ELYSIS is a joint venture company led by Alcoa and Rio Tinto that is developing technology known as inert anode to eliminate all direct greenhouse gases (GHGs) from the traditional smelting process and instead produce oxygen.

Rio Tinto predicted a positive outlook for the aluminium market driven by continued demand growth and supply-side constraints including ongoing pressures on fossil-fuel sourced energy.

At its iron ore operations in the Pilbara, decarbonisation will be accelerated by targeting the rapid deployment of 1GW of wind and solar power.

The company said full electrification of its Pilbara system, including all trucks, mobile equipment and rail operations, would require further gigawatt-scale renewable deployment and advances in fleet technologies.

Options to provide a greener steelmaking pathway for Pilbara iron ore are being investigated, including with biomass and hydrogen.

Rio Tinto flicks the switch on emissions
Vanadium developer QEM is seeking to connect with the proposed CopperString 2.0 high-voltage electricity transmission line to link the North West Minerals Province with the national electricity grid near Townsville.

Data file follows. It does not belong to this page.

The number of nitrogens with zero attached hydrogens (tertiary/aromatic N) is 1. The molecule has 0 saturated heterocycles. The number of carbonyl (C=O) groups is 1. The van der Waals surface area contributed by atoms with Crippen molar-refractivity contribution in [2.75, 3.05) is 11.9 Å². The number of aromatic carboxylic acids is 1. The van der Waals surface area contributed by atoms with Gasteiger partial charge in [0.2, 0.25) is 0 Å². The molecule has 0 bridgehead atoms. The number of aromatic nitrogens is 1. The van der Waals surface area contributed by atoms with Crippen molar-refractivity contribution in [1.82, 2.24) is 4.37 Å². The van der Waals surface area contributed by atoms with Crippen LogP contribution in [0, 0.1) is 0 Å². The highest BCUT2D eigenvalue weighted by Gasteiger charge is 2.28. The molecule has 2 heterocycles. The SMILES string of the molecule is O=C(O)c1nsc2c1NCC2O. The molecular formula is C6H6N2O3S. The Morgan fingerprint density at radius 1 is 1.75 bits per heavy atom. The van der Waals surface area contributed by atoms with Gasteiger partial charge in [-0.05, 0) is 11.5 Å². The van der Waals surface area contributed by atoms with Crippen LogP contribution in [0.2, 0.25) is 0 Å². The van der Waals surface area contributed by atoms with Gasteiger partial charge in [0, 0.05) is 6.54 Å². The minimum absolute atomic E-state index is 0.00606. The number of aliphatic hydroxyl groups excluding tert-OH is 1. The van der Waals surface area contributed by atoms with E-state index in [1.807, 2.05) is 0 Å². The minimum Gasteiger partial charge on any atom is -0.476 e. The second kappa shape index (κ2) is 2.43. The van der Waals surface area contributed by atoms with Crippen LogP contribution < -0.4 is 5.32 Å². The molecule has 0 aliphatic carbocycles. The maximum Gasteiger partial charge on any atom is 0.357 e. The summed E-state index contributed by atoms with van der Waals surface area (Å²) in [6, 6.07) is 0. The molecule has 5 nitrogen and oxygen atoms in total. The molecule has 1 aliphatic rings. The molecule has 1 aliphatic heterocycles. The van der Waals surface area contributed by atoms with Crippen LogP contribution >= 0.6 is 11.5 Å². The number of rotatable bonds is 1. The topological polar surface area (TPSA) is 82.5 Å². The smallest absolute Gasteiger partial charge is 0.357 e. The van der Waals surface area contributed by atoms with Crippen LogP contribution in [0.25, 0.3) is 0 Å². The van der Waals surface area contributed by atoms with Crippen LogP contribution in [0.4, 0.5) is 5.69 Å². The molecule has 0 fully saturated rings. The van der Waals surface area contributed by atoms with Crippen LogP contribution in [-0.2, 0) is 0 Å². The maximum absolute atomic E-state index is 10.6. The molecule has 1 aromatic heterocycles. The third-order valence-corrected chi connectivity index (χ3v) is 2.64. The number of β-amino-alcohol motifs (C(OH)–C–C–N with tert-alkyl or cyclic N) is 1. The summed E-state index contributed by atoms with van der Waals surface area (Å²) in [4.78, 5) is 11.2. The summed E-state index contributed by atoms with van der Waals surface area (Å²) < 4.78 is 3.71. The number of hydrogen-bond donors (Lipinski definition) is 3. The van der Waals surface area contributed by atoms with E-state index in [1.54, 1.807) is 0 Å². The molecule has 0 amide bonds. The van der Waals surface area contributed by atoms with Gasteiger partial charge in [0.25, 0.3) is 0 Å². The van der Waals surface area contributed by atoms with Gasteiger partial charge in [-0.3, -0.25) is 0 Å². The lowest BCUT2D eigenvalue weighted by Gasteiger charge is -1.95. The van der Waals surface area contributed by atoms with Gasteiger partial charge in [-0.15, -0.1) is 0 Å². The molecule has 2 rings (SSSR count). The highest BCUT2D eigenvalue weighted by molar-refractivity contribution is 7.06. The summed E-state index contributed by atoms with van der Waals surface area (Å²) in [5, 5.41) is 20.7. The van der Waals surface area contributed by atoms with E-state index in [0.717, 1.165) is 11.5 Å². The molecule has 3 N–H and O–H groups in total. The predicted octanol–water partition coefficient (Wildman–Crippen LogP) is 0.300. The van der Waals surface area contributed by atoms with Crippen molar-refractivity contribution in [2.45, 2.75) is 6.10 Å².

Managing director Gavin Loyden said QEM planned to develop a mine, processing facilities and associated infrastructure to take advantage of the increasing supply gap associated with the global demand for vanadium pentoxide.

“We are encouraged by the fact the vanadium market is predicted to grow steadily due to increasing production of high-strength steel, upward trends with vanadium batteries and the emergence of vanadium in new technologies and that is why vanadium has been declared a ‘critical mineral’ by Australia, the USA, and Europe,” Mr Loyden said.

QEM is working towards the mining, extraction, processing, and export of vanadium pentoxide, oil shale and green hydrogen from its Julia Creek project.

The executive chairman of CopperString 2.0 proponent CuString. John O’Brien, said connection to CopperString’s high-voltage transmission network could be utilised by QEM to accommodate shortfalls and surpluses in power requirements for their industrial complex.

“QEM is focussed on the exploration and development of its Julia Creek project which sits to the immediate north of the proposed CopperString corridor,” Mr O’Brien said.